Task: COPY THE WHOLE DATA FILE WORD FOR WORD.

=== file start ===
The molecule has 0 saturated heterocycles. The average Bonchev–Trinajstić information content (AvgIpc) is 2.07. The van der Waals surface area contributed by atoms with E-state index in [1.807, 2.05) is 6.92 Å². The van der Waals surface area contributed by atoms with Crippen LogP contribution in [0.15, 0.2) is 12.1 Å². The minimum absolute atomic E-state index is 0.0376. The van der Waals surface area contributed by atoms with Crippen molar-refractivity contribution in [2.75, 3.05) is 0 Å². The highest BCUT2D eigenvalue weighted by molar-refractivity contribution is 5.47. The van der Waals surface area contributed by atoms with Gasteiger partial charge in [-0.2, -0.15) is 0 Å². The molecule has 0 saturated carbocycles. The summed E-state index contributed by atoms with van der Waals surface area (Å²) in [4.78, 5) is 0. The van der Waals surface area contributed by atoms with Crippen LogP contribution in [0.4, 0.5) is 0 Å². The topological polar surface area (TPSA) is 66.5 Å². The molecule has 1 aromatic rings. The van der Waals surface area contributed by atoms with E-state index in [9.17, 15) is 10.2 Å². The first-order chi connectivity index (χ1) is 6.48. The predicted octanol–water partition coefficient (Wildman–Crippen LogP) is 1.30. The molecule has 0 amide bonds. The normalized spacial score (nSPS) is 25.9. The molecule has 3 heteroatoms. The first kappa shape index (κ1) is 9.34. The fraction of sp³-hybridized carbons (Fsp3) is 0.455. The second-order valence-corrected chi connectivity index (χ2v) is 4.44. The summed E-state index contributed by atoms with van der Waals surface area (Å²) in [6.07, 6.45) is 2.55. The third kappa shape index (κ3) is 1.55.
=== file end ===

The molecule has 0 saturated heterocycles. The average Bonchev–Trinajstić information content (AvgIpc) is 2.07. The van der Waals surface area contributed by atoms with E-state index in [1.807, 2.05) is 6.92 Å². The van der Waals surface area contributed by atoms with Crippen LogP contribution in [0.15, 0.2) is 12.1 Å². The minimum absolute atomic E-state index is 0.0376. The van der Waals surface area contributed by atoms with Crippen molar-refractivity contribution in [2.75, 3.05) is 0 Å². The highest BCUT2D eigenvalue weighted by molar-refractivity contribution is 5.47. The van der Waals surface area contributed by atoms with Gasteiger partial charge in [-0.2, -0.15) is 0 Å². The molecule has 0 saturated carbocycles. The summed E-state index contributed by atoms with van der Waals surface area (Å²) in [4.78, 5) is 0. The van der Waals surface area contributed by atoms with Crippen LogP contribution in [0.4, 0.5) is 0 Å². The topological polar surface area (TPSA) is 66.5 Å². The molecule has 1 aromatic rings. The van der Waals surface area contributed by atoms with E-state index in [9.17, 15) is 10.2 Å². The first-order chi connectivity index (χ1) is 6.48. The predicted octanol–water partition coefficient (Wildman–Crippen LogP) is 1.30. The molecule has 0 amide bonds. The normalized spacial score (nSPS) is 25.9. The molecule has 3 heteroatoms. The first kappa shape index (κ1) is 9.34. The fraction of sp³-hybridized carbons (Fsp3) is 0.455. The second-order valence-corrected chi connectivity index (χ2v) is 4.44. The summed E-state index contributed by atoms with van der Waals surface area (Å²) in [6.07, 6.45) is 2.55. The third kappa shape index (κ3) is 1.55.